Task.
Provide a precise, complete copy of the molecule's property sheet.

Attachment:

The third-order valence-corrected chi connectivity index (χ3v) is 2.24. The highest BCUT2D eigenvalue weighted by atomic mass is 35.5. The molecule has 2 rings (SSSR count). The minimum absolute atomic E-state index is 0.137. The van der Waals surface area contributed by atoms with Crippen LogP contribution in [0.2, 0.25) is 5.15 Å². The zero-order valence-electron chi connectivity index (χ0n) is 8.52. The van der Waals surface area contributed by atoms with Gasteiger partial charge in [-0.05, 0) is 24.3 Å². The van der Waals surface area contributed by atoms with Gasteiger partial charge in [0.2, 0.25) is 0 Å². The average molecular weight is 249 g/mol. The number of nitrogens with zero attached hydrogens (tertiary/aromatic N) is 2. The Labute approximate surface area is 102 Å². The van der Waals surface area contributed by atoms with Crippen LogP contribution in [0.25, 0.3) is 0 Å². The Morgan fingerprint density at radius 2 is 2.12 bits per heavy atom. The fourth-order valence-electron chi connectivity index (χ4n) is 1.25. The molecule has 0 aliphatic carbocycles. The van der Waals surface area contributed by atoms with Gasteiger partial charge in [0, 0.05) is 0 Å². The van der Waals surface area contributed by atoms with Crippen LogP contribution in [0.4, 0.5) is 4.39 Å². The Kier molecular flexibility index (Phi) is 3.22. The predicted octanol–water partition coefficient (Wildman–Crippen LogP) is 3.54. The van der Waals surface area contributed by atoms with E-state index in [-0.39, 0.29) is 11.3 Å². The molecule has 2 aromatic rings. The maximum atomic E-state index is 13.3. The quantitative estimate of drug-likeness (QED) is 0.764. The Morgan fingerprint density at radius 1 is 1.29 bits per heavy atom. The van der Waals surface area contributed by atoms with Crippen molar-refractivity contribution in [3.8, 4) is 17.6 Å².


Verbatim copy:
The third-order valence-corrected chi connectivity index (χ3v) is 2.24. The highest BCUT2D eigenvalue weighted by atomic mass is 35.5. The molecule has 2 rings (SSSR count). The minimum absolute atomic E-state index is 0.137. The van der Waals surface area contributed by atoms with Crippen LogP contribution in [0.2, 0.25) is 5.15 Å². The zero-order valence-electron chi connectivity index (χ0n) is 8.52. The van der Waals surface area contributed by atoms with Gasteiger partial charge in [-0.05, 0) is 24.3 Å². The van der Waals surface area contributed by atoms with Gasteiger partial charge in [0.2, 0.25) is 0 Å². The average molecular weight is 249 g/mol. The number of nitrogens with zero attached hydrogens (tertiary/aromatic N) is 2. The Labute approximate surface area is 102 Å². The van der Waals surface area contributed by atoms with Crippen LogP contribution in [0.25, 0.3) is 0 Å². The Morgan fingerprint density at radius 2 is 2.12 bits per heavy atom. The fourth-order valence-electron chi connectivity index (χ4n) is 1.25. The molecule has 0 aliphatic carbocycles. The van der Waals surface area contributed by atoms with Gasteiger partial charge in [0, 0.05) is 0 Å². The van der Waals surface area contributed by atoms with Crippen LogP contribution in [0.4, 0.5) is 4.39 Å². The Kier molecular flexibility index (Phi) is 3.22. The predicted octanol–water partition coefficient (Wildman–Crippen LogP) is 3.54. The van der Waals surface area contributed by atoms with E-state index in [-0.39, 0.29) is 11.3 Å². The molecule has 2 aromatic rings. The maximum atomic E-state index is 13.3. The quantitative estimate of drug-likeness (QED) is 0.764. The Morgan fingerprint density at radius 1 is 1.29 bits per heavy atom. The van der Waals surface area contributed by atoms with Crippen molar-refractivity contribution in [3.8, 4) is 17.6 Å².